"Why do they hate us?" & the real IMF story from a former insider

Saturday, November 04, 2006 at 11:14 AM

Joseph Stiglitz does not toe the party line on the doings of the IMF, despite serving as chief economist and vice president of the World Bank from 1997 to 2000 (when, according to some pretty good evidence, he was dismissed under pressure from the U.S. Dept. of the Treasury, for failure to follow the program).

Before the World Bank, he served on Clinton's Council of Economic Advisers from 1993 to 1997; after the WB, he won the Nobel Prize in economics in 2001. He has been pretty public about the real role in the world of the IMF, as well as of the World Bank, and of the U.S. actions and interests that are often behind the actions of these institutions.

If you want an insider's view of the game, he's your guy.  Take, for example, these excerpts from his article in The New Republic back in April of 2000.  As you read through this, keep in mind the oft-asked question of the day among U.S. functionaries as they view the international arena:  Why do "they" hate us.

The IMF likes to go about its business without outsiders asking too many questions. In theory, the fund supports democratic institutions in the nations it assists. In practice, it undermines the democratic process by imposing policies. Officially, of course, the IMF doesn't "impose" anything. It "negotiates" the conditions for receiving aid. But all the power in the negotiations is on one side--the IMF's--and the fund rarely allows sufficient time for broad consensus-building or even widespread consultations with either parliaments or civil society. Sometimes the IMF dispenses with the pretense of openness altogether and negotiates secret covenants.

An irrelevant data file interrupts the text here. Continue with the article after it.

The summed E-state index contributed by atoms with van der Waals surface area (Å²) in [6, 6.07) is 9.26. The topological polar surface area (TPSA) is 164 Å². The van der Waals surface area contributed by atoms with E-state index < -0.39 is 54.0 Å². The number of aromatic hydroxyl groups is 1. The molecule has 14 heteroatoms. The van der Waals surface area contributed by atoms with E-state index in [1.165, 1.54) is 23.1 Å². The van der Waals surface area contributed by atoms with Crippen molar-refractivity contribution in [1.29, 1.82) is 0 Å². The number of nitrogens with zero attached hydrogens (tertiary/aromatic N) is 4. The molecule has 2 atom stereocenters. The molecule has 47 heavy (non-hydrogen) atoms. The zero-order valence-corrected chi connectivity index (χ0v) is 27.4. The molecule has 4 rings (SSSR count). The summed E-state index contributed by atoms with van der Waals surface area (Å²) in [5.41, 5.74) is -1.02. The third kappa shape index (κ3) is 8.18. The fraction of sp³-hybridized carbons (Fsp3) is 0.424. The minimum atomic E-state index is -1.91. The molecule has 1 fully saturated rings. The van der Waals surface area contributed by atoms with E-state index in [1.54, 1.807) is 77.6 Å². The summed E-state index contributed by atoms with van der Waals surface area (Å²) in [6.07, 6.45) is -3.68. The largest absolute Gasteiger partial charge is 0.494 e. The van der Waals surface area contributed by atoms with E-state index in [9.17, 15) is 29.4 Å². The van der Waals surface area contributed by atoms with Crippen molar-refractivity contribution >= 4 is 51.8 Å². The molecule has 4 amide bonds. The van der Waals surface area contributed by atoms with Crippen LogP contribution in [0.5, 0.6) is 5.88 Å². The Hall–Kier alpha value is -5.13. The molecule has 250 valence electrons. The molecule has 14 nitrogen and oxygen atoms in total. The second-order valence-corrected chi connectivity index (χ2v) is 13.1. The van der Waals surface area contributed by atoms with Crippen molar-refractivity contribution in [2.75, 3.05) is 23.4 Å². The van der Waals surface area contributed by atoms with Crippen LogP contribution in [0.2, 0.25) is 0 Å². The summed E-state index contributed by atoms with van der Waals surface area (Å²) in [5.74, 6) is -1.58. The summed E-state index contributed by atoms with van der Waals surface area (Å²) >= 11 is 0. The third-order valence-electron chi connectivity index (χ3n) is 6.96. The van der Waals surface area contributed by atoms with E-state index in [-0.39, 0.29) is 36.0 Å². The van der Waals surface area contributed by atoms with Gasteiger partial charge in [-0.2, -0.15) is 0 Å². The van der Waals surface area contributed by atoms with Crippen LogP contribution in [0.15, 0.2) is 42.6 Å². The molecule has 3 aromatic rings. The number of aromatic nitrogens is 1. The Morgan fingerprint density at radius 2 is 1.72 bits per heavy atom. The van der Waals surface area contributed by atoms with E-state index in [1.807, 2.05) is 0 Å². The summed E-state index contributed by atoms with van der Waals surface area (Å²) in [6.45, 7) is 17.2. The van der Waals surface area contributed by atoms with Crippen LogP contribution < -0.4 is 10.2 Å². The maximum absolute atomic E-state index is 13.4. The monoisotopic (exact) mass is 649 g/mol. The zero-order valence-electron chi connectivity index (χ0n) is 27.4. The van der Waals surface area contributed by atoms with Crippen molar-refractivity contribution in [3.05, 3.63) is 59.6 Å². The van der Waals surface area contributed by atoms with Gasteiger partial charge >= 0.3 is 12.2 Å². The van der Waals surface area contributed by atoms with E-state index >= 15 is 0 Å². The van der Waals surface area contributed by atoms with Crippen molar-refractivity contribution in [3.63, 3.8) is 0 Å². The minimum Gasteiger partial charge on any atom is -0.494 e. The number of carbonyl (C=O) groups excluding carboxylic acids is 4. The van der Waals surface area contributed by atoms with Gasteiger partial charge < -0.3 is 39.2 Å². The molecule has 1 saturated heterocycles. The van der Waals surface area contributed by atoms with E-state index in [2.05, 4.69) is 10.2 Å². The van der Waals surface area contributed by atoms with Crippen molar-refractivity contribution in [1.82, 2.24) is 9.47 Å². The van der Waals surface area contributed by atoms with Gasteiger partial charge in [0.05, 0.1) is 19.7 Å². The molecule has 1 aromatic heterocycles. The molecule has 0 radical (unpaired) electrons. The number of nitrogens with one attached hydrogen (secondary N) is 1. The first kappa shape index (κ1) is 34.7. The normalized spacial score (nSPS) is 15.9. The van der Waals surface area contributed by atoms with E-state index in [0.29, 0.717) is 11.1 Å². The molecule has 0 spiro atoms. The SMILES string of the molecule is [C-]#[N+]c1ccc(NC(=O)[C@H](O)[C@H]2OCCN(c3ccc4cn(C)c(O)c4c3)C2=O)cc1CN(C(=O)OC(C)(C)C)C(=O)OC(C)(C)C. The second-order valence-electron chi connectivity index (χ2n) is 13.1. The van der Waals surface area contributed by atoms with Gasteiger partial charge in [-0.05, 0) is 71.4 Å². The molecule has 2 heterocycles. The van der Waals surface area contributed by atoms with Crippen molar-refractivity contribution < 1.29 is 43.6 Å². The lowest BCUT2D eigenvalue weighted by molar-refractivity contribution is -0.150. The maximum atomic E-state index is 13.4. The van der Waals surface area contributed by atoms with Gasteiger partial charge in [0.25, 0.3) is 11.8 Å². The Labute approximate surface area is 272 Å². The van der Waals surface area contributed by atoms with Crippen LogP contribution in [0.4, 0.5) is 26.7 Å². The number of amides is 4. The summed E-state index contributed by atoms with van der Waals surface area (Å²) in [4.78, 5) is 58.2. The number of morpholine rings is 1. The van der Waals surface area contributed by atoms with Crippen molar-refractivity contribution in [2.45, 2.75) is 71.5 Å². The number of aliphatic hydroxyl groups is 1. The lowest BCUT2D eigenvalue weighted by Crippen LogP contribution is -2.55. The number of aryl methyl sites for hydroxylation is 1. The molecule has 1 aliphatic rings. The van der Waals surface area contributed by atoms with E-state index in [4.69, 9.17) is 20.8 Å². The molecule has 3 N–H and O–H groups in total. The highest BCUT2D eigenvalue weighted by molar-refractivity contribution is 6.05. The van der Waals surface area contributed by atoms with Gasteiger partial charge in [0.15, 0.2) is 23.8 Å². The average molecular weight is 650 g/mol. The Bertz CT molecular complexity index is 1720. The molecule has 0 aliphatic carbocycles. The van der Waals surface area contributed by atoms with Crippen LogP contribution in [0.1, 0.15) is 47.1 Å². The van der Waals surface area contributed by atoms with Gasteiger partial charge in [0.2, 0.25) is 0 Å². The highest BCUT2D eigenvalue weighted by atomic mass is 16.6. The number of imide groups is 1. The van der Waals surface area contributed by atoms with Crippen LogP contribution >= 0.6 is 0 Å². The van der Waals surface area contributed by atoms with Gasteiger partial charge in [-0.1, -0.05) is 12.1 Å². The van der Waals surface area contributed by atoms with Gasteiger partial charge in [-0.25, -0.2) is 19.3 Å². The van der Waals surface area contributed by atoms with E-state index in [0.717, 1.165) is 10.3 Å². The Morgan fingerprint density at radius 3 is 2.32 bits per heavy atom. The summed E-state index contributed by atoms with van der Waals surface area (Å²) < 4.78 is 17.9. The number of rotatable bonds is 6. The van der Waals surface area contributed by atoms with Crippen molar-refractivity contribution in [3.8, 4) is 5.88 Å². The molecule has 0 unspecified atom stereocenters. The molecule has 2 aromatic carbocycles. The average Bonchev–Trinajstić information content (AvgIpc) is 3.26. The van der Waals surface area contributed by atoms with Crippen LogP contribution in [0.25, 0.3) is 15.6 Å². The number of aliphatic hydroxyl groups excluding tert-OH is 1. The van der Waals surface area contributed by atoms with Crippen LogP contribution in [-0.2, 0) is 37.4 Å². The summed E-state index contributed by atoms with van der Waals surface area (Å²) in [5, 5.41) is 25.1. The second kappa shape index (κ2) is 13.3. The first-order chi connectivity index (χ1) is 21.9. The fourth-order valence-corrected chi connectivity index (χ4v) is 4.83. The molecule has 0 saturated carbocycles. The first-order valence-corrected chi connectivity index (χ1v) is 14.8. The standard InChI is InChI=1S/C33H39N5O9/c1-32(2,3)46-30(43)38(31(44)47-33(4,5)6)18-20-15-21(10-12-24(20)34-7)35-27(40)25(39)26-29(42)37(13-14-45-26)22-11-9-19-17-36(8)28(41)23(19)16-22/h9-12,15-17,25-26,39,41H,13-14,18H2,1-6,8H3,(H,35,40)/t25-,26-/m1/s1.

When the IMF decides to assist a country, it dispatches a "mission" of economists. These economists frequently lack extensive experience in the country; they are more likely to have firsthand knowledge of its five-star hotels than of the villages that dot its countryside. They work hard, poring over numbers deep into the night. But their task is impossible. In a period of days or, at most, weeks, they are charged with developing a coherent program sensitive to the needs of the country. Needless to say, a little number-crunching rarely provides adequate insights into the development strategy for an entire nation. Even worse, the number-crunching isn't always that good. The mathematical models the IMF uses are frequently flawed or out-of-date. Critics accuse the institution of taking a cookie-cutter approach to economics, and they're right. Country teams have been known to compose draft reports before visiting. I heard stories of one unfortunate incident when team members copied large parts of the text for one country's report and transferred them wholesale to another. They might have gotten away with it, except the "search and replace" function on the word processor didn't work properly, leaving the original country's name in a few places. Oops.